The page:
For hyperelastic material, the elastic energy $\Psi $ is related to the deformation gradient $F$ and other internal variables (e.g. temperature $ \theta$).

However, in many literatures (including Malvern's and Belytchko's) the derivatives (especially Hessian) are usually derived in terms of left Cauchy-Green tensor $ C = F^t F$. For example, 2nd PK stress $${S_{ij}} = \frac{{\partial \Psi }}{{\partial {E_{ij}}}} \qquad \text{and} \qquad C_{ijkl}^{SE} = \frac{{{\partial ^2}\Psi }}{{\partial {E_{ij}}\partial {E_{kl}}}} \, . $$ I can convince myself that such derivation may help simplify the steps as the materials are usually represented by tensor $C$, but what I'm having truble now is a possibility of other ways, such as:

$$ S = {F^{ - 1}}\frac{{\partial \Psi }}{{\partial F}} \qquad D = \frac{{\partial S}}{{\partial F}}\frac{{\partial F}}{{\partial E}} \, . $$

To me it looks $\frac{{\partial F}}{{\partial E}}$ should be straitforward (as both $ \frac{{\partial S}}{{\partial F}}$ and $\frac{{\partial S}}{{\partial E}}$ is attainable), but it makes me perplexed is that its inverse $\frac{{\partial E}}{{\partial F}}$ is not invertible as:

$$ \frac{{\partial E_{ij}}}{{\partial F_{kl}}}= \frac{{\partial \left( {{F_{pi}}{F_{pj}}} \right)}}{{\partial {F_{kl}}}} = \left( {{F_{ki}}{\delta _{lj}} + {F_{kj}}{\delta _{li}}} \right) \, , $$

which is a kind of Sylvestre equations. I think there is an alternative way to bridge these two equations using tensor manipulation, but I'm at a loss.

Any comments about what I am missing would be greatly appreciated.

In short, my question is whether it is possible to compute $\frac{\partial F}{\partial E}$.

It might help getting $C_{ijkl}^{SE}$ from $\frac{\partial S_{ij}}{\partial F_{ij}}$, which is sometimes conveinient when compared to $\frac{\partial S_{ij}}{\partial E_{ij}}$.

  • 2
    $\begingroup$ It's not very clear what you're asking. Could you rephrase your question? $\endgroup$ – Tyler Olsen Aug 7 '15 at 16:52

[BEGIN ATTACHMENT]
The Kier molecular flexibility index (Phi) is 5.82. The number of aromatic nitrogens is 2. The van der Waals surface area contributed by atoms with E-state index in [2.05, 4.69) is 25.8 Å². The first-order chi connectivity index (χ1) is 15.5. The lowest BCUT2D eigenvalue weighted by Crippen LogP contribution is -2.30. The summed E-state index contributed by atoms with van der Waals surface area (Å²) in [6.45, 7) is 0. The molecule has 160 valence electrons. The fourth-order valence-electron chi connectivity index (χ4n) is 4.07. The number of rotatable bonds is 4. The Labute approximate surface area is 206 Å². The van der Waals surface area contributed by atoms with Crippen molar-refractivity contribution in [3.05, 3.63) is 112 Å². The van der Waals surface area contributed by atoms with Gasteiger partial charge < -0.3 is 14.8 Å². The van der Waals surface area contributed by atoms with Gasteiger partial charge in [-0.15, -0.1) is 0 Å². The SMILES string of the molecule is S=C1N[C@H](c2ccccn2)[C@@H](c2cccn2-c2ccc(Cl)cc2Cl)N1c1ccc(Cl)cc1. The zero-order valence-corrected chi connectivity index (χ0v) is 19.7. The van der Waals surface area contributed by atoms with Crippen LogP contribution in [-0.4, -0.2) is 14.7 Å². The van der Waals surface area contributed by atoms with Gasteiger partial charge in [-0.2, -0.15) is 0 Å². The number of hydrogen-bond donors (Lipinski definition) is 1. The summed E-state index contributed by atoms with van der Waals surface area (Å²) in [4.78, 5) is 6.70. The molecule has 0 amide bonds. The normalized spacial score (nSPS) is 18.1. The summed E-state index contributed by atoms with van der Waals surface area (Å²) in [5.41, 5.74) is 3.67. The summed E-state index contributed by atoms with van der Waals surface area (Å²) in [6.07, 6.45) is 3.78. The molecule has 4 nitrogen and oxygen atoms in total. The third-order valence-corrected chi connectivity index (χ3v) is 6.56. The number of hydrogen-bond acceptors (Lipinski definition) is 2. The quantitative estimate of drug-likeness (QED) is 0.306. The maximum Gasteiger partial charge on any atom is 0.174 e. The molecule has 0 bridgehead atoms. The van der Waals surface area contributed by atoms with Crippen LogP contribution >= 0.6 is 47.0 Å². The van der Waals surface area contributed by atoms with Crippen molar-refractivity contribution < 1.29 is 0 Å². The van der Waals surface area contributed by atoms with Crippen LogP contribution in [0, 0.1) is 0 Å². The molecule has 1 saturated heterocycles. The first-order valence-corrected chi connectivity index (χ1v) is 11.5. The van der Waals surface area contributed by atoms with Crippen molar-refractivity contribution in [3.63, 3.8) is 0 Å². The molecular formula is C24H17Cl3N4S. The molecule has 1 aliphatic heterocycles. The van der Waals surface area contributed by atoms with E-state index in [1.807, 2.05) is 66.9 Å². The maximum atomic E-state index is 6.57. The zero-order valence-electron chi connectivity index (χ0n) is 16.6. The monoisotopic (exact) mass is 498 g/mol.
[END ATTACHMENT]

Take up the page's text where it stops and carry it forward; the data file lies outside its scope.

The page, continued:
• $\begingroup$ @TylerOlsen please check the edit. I summerized the question into bolded sentense. Thanks for your comment. $\endgroup$ – Hayoung.Chung Aug 8 '15 at 1:32
  • $\begingroup$ Can you clear up the line that says: $S = F^{-1}\frac{\partial \Psi}{\partial F} D = \frac{\partial S}{\partial F} \frac{\partial F}{\partial E}$? It appears to me that this was supposed to be 2 different statements. Namely: $S = F^{-1}\frac{\partial \Psi}{\partial F}$ (this is true), and $D = \frac{\partial S}{\partial F} \frac{\partial F}{\partial E}$. Can you confirm this? $\endgroup$ – Tyler Olsen Aug 8 '15 at 18:00
  • $\begingroup$ It should be noted, also, that most constitutive laws are not written directly in terms of $F$. In fact, they are much more commonly written in terms of (invariants of) the left and right Cauchy-Green deformation tensors $B$ and $C$. For this reason, $\frac{\partial S}{\partial E}$ is usually computed as $2\frac{\partial S}{\partial C}$. Can you provide a concrete example of why $\frac{\partial S}{\partial F}$ makes sense? $\endgroup$ – Tyler Olsen Aug 8 '15 at 18:10
  • $\begingroup$ @TylerOlsen As you have indicated in the first comment, it was a 2 different statements in single line. I edited it accordingly. $\endgroup$ – Hayoung.Chung Aug 9 '15 at 1:51

To my knowledge, I'm afraid it is not generally possible to compute $\frac{\partial\mathbf{F}}{\partial\mathbf{E}}$. Here's the reason:

Usually we compute the Green-Lagrange strain tensor from the deformation gradient with its definition $$ \mathbf{E}(\mathbf{F})=\frac{1}{2}(\mathbf{F}^T\mathbf{F}-\mathbf{I}) \tag{1} $$ It is easy to verify that $\mathbf{E}$ is symmetric, but $\mathbf{F}$ is not necessarily symmetric. Take the 3D space as example, one would have 9 independent components for $\mathbf{F}$, but only 6 independent components for $\mathbf{E}$. That is to say, one may not possible to obtain the inverse of Eq. (1), namely $\mathbf{F}(\mathbf{E})$, not even $\frac{\partial\mathbf{F}}{\partial\mathbf{E}}$.

Being symmetric is also the reason that people prefer to use the right Cauchy-Green tensor $\mathbf{C}$ as well as the 2nd Piola-Kirchhoff stress $\mathbf{S}$.

However, there are still formulations using the 1st Piola-Kirchhoff stress $\mathbf{P}$, which is computed as $$ \mathbf{P}=\frac{\partial\Psi}{\partial\mathbf{F}} \tag{2} $$ and the corresponding tangent modulus $$ \mathbb{A}=\frac{\partial\mathbf{P}}{\partial\mathbf{F}} \tag{3} $$ which is usually called the 1st elasticity tensor.

Maybe Eq.(2) and (3) are what you are looking for.


The derivative $\partial\mathbf{E}/\partial\mathbf{F}$ maps from a nine-dimensional space (the differentials d$\mathbf{F}$) to a six-dimensional space (the differentials d$\mathbf{E}$). That said, it is clear that two different d$\mathbf{F}$ can be mapped to the same d$\mathbf{E}$. So the mapping is surjective, which means it is not invertible. This image is taken from this website

Surjective mapping


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